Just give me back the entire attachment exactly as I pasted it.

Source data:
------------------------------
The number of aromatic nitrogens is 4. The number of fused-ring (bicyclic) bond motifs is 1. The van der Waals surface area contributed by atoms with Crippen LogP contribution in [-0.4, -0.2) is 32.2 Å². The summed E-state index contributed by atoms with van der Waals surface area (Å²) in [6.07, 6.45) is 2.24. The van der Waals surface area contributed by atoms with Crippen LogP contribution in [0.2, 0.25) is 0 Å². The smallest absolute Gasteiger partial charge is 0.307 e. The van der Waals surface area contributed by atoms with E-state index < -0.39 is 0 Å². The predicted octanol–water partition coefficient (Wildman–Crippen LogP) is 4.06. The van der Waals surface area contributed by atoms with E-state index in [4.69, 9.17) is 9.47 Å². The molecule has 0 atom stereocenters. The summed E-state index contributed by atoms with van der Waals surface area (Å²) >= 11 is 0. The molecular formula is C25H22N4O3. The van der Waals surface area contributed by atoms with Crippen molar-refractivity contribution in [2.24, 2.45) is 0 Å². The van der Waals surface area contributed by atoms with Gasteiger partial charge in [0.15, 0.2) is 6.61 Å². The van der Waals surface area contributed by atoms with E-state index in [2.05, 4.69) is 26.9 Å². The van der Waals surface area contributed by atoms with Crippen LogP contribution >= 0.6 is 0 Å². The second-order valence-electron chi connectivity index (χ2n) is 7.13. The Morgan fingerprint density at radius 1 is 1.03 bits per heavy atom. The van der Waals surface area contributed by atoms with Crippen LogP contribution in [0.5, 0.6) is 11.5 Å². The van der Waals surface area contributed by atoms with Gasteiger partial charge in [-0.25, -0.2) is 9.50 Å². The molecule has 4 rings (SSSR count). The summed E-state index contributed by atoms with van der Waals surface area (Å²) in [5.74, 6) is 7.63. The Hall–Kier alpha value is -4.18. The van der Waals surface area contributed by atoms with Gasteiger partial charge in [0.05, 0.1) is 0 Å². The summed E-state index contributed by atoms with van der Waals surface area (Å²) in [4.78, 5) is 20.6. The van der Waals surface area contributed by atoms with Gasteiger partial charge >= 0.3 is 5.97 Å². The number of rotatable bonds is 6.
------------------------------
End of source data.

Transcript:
The number of aromatic nitrogens is 4. The number of fused-ring (bicyclic) bond motifs is 1. The van der Waals surface area contributed by atoms with Crippen LogP contribution in [-0.4, -0.2) is 32.2 Å². The summed E-state index contributed by atoms with van der Waals surface area (Å²) in [6.07, 6.45) is 2.24. The van der Waals surface area contributed by atoms with Crippen LogP contribution in [0.2, 0.25) is 0 Å². The smallest absolute Gasteiger partial charge is 0.307 e. The van der Waals surface area contributed by atoms with E-state index < -0.39 is 0 Å². The predicted octanol–water partition coefficient (Wildman–Crippen LogP) is 4.06. The van der Waals surface area contributed by atoms with E-state index in [4.69, 9.17) is 9.47 Å². The molecule has 0 atom stereocenters. The summed E-state index contributed by atoms with van der Waals surface area (Å²) >= 11 is 0. The molecular formula is C25H22N4O3. The van der Waals surface area contributed by atoms with Crippen molar-refractivity contribution in [2.24, 2.45) is 0 Å². The van der Waals surface area contributed by atoms with Gasteiger partial charge in [0.15, 0.2) is 6.61 Å². The van der Waals surface area contributed by atoms with E-state index in [2.05, 4.69) is 26.9 Å². The van der Waals surface area contributed by atoms with Crippen LogP contribution >= 0.6 is 0 Å². The second-order valence-electron chi connectivity index (χ2n) is 7.13. The Morgan fingerprint density at radius 1 is 1.03 bits per heavy atom. The van der Waals surface area contributed by atoms with Crippen LogP contribution in [0.5, 0.6) is 11.5 Å². The van der Waals surface area contributed by atoms with Gasteiger partial charge in [-0.25, -0.2) is 9.50 Å². The molecule has 4 rings (SSSR count). The summed E-state index contributed by atoms with van der Waals surface area (Å²) in [5.74, 6) is 7.63. The Hall–Kier alpha value is -4.18. The van der Waals surface area contributed by atoms with Gasteiger partial charge in [0.05, 0.1) is 0 Å². The summed E-state index contributed by atoms with van der Waals surface area (Å²) in [4.78, 5) is 20.6. The van der Waals surface area contributed by atoms with Gasteiger partial charge >= 0.3 is 5.97 Å². The number of rotatable bonds is 6.